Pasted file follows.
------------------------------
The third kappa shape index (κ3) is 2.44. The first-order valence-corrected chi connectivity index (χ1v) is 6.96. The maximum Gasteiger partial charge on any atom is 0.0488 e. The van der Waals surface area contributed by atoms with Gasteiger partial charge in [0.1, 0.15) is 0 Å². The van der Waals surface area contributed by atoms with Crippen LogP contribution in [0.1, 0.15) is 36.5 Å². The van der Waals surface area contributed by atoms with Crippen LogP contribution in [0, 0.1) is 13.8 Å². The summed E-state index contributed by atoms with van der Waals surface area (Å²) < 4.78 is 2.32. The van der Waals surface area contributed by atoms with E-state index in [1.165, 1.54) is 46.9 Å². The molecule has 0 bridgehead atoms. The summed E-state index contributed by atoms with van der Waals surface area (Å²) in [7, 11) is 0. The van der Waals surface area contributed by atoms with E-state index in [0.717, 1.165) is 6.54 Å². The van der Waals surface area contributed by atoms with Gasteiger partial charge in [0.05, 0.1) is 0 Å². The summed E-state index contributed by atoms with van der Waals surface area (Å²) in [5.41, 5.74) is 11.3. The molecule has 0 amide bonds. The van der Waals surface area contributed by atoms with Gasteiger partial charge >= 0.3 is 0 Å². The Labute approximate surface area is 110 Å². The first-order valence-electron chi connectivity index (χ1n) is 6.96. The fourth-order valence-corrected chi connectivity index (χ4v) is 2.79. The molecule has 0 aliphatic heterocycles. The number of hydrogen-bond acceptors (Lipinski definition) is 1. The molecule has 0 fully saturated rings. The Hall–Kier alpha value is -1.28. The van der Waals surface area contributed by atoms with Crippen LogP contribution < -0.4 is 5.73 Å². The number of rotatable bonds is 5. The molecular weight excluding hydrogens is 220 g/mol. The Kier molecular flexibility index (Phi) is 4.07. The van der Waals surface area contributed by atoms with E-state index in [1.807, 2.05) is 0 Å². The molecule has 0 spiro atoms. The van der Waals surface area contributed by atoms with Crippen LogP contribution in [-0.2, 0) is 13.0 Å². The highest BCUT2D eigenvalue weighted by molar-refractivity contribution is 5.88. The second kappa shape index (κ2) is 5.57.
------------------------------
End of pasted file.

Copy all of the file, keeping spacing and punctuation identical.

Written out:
The third kappa shape index (κ3) is 2.44. The first-order valence-corrected chi connectivity index (χ1v) is 6.96. The maximum Gasteiger partial charge on any atom is 0.0488 e. The van der Waals surface area contributed by atoms with Gasteiger partial charge in [0.1, 0.15) is 0 Å². The van der Waals surface area contributed by atoms with Crippen LogP contribution in [0.1, 0.15) is 36.5 Å². The van der Waals surface area contributed by atoms with Crippen LogP contribution in [0, 0.1) is 13.8 Å². The summed E-state index contributed by atoms with van der Waals surface area (Å²) < 4.78 is 2.32. The van der Waals surface area contributed by atoms with E-state index in [1.165, 1.54) is 46.9 Å². The molecule has 0 bridgehead atoms. The summed E-state index contributed by atoms with van der Waals surface area (Å²) in [7, 11) is 0. The van der Waals surface area contributed by atoms with E-state index in [0.717, 1.165) is 6.54 Å². The van der Waals surface area contributed by atoms with Gasteiger partial charge in [0.05, 0.1) is 0 Å². The summed E-state index contributed by atoms with van der Waals surface area (Å²) in [5.41, 5.74) is 11.3. The molecule has 0 amide bonds. The van der Waals surface area contributed by atoms with Gasteiger partial charge >= 0.3 is 0 Å². The Labute approximate surface area is 110 Å². The first-order valence-electron chi connectivity index (χ1n) is 6.96. The fourth-order valence-corrected chi connectivity index (χ4v) is 2.79. The molecule has 0 aliphatic heterocycles. The number of hydrogen-bond acceptors (Lipinski definition) is 1. The molecule has 0 fully saturated rings. The Hall–Kier alpha value is -1.28. The van der Waals surface area contributed by atoms with Crippen LogP contribution < -0.4 is 5.73 Å². The number of rotatable bonds is 5. The molecular weight excluding hydrogens is 220 g/mol. The Kier molecular flexibility index (Phi) is 4.07. The van der Waals surface area contributed by atoms with E-state index in [1.807, 2.05) is 0 Å². The molecule has 0 spiro atoms. The van der Waals surface area contributed by atoms with Crippen LogP contribution in [-0.2, 0) is 13.0 Å². The highest BCUT2D eigenvalue weighted by molar-refractivity contribution is 5.88. The second kappa shape index (κ2) is 5.57.